OSKALOOSA — A judge has thrown out the Site A Landowners' lawsuit challenging the South Central Regional Airport Authority.

Judge Crystal Cronk in the ruling filed Sept. 18 but published Tuesday upheld for a third time a 2018 determination that the 28E agreement which created the SCRAA was legal and enforceable.

She determined that the Site A Landowners' suit, which was filed against the cities of Oskaloosa and Pella and Mahaska County, should be dismissed because the landowners have not yet suffered an injury in the legal context.

In order to prevail, the Site A Landowners would have had to show they were "injuriously affected." The court's ruling used language in the landowners' original lawsuit filing against them, saying the landowners acknowledged the airport site has not been finalized.

Judge Cronk ruled this means injury to the landowners is merely hypothetical, though acknowledged if the airport moves forward at this site the landowners "could have a unique injury different [from] the population generally."

In 2013, Site A was selected as the best location for construction, and the cities have begun purchasing land in the area.

In 2018, Judge Shawn Showers ruled with the two cities that Mahaska County had breached its contract in the SCRAA and that the intergovernmental body was legally created. The most recent ruling by Judge Cronk upholds that determination for the third time.

"The Court thinks this two-year history of upholding the June 13th (2018) ruling without wavering strongly supports the finding that the ruling is sufficiently firm," Judge Cronk wrote in her decision.

The landowners of the proposed airport site in rural Leighton sued Mahaska County, the two cities and the regional airport authority in 2019. While Mahaska County was a defendant along with the suit, they sought the same result as the Site A Landowners did.

The cities argued that the prior rulings in the case between them and the county were identical as it pertained to the 28E agreement which created the SCRAA. Judge Cronk agreed, saying the agreement "was valid, did not violate public policy, and that there was no legal basis for invalidating the agreement."

Judge Cronk also denied Mahaska County's request for sanctions against the attorneys for the two cities and denied Mahaska County's motion for summary judgment.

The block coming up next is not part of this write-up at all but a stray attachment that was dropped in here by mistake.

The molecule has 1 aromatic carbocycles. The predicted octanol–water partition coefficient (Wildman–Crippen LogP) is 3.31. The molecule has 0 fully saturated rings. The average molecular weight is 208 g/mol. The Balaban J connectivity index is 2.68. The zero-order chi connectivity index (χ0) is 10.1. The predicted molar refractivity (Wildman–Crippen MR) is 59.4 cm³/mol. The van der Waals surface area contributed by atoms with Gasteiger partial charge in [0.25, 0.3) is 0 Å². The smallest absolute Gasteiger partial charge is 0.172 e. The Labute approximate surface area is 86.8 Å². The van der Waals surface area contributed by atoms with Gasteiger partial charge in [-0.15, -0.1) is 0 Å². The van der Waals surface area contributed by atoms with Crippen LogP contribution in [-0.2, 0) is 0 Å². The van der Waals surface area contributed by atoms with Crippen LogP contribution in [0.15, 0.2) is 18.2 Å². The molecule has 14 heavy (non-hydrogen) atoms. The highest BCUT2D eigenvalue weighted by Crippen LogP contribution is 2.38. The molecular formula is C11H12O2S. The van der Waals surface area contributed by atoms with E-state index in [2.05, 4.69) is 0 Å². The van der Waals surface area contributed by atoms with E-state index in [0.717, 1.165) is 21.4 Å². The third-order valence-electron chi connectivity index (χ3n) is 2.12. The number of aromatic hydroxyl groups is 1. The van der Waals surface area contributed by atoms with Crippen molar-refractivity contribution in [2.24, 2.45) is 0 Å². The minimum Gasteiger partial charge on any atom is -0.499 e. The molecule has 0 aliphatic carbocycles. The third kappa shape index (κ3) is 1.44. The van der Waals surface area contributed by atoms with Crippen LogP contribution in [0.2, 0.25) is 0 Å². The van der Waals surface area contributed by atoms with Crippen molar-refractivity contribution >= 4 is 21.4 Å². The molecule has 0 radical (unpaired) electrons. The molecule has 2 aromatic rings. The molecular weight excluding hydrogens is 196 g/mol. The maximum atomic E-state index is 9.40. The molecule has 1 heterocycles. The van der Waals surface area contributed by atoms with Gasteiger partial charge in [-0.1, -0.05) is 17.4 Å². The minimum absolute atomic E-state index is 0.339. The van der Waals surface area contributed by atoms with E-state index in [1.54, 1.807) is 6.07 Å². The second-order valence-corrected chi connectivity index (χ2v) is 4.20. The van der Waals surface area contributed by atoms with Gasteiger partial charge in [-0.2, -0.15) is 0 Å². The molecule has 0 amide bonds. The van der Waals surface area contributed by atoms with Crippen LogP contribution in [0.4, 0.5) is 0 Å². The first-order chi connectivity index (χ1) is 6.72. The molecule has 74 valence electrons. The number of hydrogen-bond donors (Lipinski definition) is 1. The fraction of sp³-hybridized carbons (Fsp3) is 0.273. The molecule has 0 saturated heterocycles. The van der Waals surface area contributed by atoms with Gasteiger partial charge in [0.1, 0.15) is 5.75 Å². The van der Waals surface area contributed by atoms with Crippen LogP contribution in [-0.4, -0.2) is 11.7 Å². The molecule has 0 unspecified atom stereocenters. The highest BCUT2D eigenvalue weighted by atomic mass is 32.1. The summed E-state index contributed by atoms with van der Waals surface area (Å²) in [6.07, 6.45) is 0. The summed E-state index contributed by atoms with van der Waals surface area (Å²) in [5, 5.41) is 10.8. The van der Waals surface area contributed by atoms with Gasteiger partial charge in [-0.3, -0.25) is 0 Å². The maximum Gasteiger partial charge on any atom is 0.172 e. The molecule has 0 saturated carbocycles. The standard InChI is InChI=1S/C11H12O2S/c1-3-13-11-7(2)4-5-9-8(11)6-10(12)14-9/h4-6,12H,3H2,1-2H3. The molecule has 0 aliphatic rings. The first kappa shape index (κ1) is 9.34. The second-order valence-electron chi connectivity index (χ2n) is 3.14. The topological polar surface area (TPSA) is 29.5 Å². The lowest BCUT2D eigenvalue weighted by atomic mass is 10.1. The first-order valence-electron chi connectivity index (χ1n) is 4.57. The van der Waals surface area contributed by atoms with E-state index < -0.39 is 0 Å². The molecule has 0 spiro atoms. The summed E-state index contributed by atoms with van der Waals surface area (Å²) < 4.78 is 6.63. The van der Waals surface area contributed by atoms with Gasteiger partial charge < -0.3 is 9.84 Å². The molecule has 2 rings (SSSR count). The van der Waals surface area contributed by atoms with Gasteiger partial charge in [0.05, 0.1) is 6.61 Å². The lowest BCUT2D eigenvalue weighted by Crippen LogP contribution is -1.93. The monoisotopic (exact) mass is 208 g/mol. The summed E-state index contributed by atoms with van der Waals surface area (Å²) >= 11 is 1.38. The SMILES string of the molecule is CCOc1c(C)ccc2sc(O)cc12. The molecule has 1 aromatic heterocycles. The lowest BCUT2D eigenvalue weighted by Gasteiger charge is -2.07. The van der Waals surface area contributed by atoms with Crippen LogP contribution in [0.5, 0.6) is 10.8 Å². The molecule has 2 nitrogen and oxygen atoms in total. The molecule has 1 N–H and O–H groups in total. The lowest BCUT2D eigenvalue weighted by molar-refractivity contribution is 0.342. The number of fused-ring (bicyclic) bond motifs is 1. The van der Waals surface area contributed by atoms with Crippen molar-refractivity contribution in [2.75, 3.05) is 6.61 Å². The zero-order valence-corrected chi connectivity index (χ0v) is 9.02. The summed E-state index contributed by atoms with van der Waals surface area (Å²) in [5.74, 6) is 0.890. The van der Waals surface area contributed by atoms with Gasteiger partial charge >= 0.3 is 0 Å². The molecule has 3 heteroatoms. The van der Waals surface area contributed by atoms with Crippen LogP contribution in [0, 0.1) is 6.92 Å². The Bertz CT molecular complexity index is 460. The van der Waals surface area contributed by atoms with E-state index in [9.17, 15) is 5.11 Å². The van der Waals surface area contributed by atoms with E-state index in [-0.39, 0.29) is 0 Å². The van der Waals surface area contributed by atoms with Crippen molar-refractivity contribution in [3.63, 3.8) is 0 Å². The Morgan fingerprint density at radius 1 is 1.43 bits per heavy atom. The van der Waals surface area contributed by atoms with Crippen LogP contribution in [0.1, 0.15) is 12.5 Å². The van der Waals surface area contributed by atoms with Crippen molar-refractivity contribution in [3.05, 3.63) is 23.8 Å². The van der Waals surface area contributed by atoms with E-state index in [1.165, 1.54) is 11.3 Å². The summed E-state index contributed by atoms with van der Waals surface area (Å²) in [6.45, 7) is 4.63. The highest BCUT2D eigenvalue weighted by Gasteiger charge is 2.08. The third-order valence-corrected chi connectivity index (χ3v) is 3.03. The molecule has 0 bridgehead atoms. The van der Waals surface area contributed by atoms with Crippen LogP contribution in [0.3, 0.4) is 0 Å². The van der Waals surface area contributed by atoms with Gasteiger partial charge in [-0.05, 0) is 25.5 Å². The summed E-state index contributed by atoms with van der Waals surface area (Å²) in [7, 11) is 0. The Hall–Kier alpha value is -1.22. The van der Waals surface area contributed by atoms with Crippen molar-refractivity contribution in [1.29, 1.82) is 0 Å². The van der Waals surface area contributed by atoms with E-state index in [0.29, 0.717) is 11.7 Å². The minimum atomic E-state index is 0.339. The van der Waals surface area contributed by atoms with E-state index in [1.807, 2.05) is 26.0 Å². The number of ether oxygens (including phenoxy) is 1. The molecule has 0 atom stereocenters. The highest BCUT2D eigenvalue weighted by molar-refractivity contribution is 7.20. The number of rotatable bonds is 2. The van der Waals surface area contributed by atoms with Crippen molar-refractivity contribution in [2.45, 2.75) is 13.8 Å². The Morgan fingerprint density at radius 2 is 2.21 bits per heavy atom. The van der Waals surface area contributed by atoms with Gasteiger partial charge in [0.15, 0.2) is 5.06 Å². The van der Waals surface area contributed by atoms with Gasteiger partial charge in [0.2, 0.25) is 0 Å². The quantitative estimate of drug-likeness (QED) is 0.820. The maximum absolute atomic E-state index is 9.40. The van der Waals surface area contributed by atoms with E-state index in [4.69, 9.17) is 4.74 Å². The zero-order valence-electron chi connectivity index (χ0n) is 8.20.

The only pending litigation regarding the airport remains the counterclaim by the Mahaska County Board of Supervisors against the two cities over 220th Street. That was set for trial this fall, but the court has a pending continuance motion that has not yet been decided.

The proposed regional airport project has been in a legal entanglement for several years, causing all parties to rack up considerable legal expenses. Between November 2019 and June 2020, the county's current legal firm Belin McCormick PC had submitted $387,851.96 in legal bills to the supervisors. The cities, through the end of July, have split a total legal bill of $148,391.91.

The SCRAA was formed on March 29, 2012, with the county and two cities all approving and signing an agreement under Iowa Code Chapter 28E. That agreement required that any modification, or termination, would have to be approved by all three parties.

In July 2013, after the board of the supervisors' composition had changed, they passed a resolution to remove the SCRAA's ability to request the county use its eminent domain authority from the agreement. Neither city signed on to that change.

In June 2017, the supervisors voted to withdrawal from the agreement, again denied by the cities. The cities ultimately sued the county in August 2017 to determine the validity of the agreement and to find Mahaska County in breach of that agreement. The court dide so in June 2018, when a judge ordered Mahaska County to participate in good faith going forward.

In September 2018, the cities asked the court to expand on its ruling. The court did so in February 2019, when it again found the agreement to be legal and enforceable, and directed Mahaska County to begin particpating in good faith and for its representative on the SCRAA to begin attending the airport authority's meetings.

Kyle Ocker is the group editor of the Oskaloosa Herald and the Ottumwa Courier. He can be reached at kocker@oskyherald.com. Follow him on Twitter @Kyle_Ocker.

Group Editor

Kyle Ocker is a Centerville native and award-winning multimedia journalist. Kyle is currently the first vice president of the Iowa Freedom of Information Council and vice president of the Iowa Print Sports Writers Association.

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